Oumuamua Pluto Solar System Asteroid
Photo credit: William Hartmann
When`Oumuamua was first discovered in 2017, some speculated that it could be an interstellar spaceship, but a new study has found that it could be just a remnant of a Pluto-like planet, shaped like a cookie cutter. Arizona State University researchers Alan Jackson and Steven Desch claim that the odd 148-foot object appears to be made of frozen nitrogen, similar to the surface of Pluto and Neptune’s largest moon Triton. Read more for two videos and additional information.

The astronomers believe that this piece was knocked off a chunk an icy nitrogen-covered world 500-million-years ago and sent it tumbling from its star system, toward ours. The red remnant is only a sliver of its original form, as its outer layers have been disintegrated by cosmic radiation and sunlight. This object was named Oumuamua, Hawaiian for scout, after the observatory in Hawaii that discovered it.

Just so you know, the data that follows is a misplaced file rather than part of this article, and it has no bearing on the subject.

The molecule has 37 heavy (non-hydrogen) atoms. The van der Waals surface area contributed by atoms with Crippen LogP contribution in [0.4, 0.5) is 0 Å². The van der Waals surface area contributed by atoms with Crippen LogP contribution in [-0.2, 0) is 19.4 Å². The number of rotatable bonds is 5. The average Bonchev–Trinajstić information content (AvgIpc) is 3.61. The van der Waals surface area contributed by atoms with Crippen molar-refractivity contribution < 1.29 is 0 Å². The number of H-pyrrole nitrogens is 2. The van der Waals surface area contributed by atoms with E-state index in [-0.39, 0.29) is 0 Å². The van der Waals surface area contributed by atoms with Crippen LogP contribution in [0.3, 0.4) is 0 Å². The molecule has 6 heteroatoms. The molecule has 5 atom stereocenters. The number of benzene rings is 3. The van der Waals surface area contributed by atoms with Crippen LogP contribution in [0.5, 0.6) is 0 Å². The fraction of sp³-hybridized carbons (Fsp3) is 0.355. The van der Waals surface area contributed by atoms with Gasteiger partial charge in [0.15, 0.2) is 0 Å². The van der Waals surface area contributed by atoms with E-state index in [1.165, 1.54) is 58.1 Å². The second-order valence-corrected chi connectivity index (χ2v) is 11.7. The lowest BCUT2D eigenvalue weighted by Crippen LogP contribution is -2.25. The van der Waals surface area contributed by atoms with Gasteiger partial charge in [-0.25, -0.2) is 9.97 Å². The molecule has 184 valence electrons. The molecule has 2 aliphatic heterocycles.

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This research is exciting in that we’ve probably resolved the mystery of what ‘Oumuamua is and we can reasonably identify it as a chunk of an ‘exo-Pluto,’ a Pluto-like planet in another solar system. Until now, we’ve had no way to know if other solar systems have Pluto-like planets, but now we have seen a chunk of one pass by Earth,” said Steven Desch, the study’s author.

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